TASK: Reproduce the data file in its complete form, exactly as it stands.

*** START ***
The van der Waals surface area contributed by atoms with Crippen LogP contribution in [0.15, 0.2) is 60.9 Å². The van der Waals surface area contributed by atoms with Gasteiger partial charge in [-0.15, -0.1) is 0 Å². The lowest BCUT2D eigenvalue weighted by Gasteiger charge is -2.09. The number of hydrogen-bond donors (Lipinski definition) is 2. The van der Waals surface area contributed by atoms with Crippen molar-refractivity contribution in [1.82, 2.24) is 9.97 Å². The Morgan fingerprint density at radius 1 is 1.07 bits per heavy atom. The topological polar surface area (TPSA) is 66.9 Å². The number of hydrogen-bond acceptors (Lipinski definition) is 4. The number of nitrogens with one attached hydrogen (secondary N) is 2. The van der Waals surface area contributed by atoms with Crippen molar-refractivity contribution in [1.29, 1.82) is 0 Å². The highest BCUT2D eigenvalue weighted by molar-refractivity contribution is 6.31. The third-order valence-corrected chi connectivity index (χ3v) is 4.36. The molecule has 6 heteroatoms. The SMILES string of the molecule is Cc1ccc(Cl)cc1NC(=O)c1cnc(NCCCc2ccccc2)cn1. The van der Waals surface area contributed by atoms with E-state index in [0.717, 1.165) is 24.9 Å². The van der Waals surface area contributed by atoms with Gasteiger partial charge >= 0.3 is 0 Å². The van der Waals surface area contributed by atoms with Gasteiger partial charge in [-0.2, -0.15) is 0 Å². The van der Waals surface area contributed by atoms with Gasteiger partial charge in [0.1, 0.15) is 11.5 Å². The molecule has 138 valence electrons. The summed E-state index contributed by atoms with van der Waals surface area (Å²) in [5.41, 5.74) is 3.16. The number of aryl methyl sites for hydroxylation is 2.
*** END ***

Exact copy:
The van der Waals surface area contributed by atoms with Crippen LogP contribution in [0.15, 0.2) is 60.9 Å². The van der Waals surface area contributed by atoms with Gasteiger partial charge in [-0.15, -0.1) is 0 Å². The lowest BCUT2D eigenvalue weighted by Gasteiger charge is -2.09. The number of hydrogen-bond donors (Lipinski definition) is 2. The van der Waals surface area contributed by atoms with Crippen molar-refractivity contribution in [1.82, 2.24) is 9.97 Å². The Morgan fingerprint density at radius 1 is 1.07 bits per heavy atom. The topological polar surface area (TPSA) is 66.9 Å². The number of hydrogen-bond acceptors (Lipinski definition) is 4. The number of nitrogens with one attached hydrogen (secondary N) is 2. The van der Waals surface area contributed by atoms with Crippen molar-refractivity contribution in [1.29, 1.82) is 0 Å². The highest BCUT2D eigenvalue weighted by molar-refractivity contribution is 6.31. The third-order valence-corrected chi connectivity index (χ3v) is 4.36. The molecule has 6 heteroatoms. The SMILES string of the molecule is Cc1ccc(Cl)cc1NC(=O)c1cnc(NCCCc2ccccc2)cn1. The van der Waals surface area contributed by atoms with E-state index in [0.717, 1.165) is 24.9 Å². The van der Waals surface area contributed by atoms with Gasteiger partial charge >= 0.3 is 0 Å². The van der Waals surface area contributed by atoms with Gasteiger partial charge in [-0.2, -0.15) is 0 Å². The van der Waals surface area contributed by atoms with Gasteiger partial charge in [0.1, 0.15) is 11.5 Å². The molecule has 138 valence electrons. The summed E-state index contributed by atoms with van der Waals surface area (Å²) in [5.41, 5.74) is 3.16. The number of aryl methyl sites for hydroxylation is 2.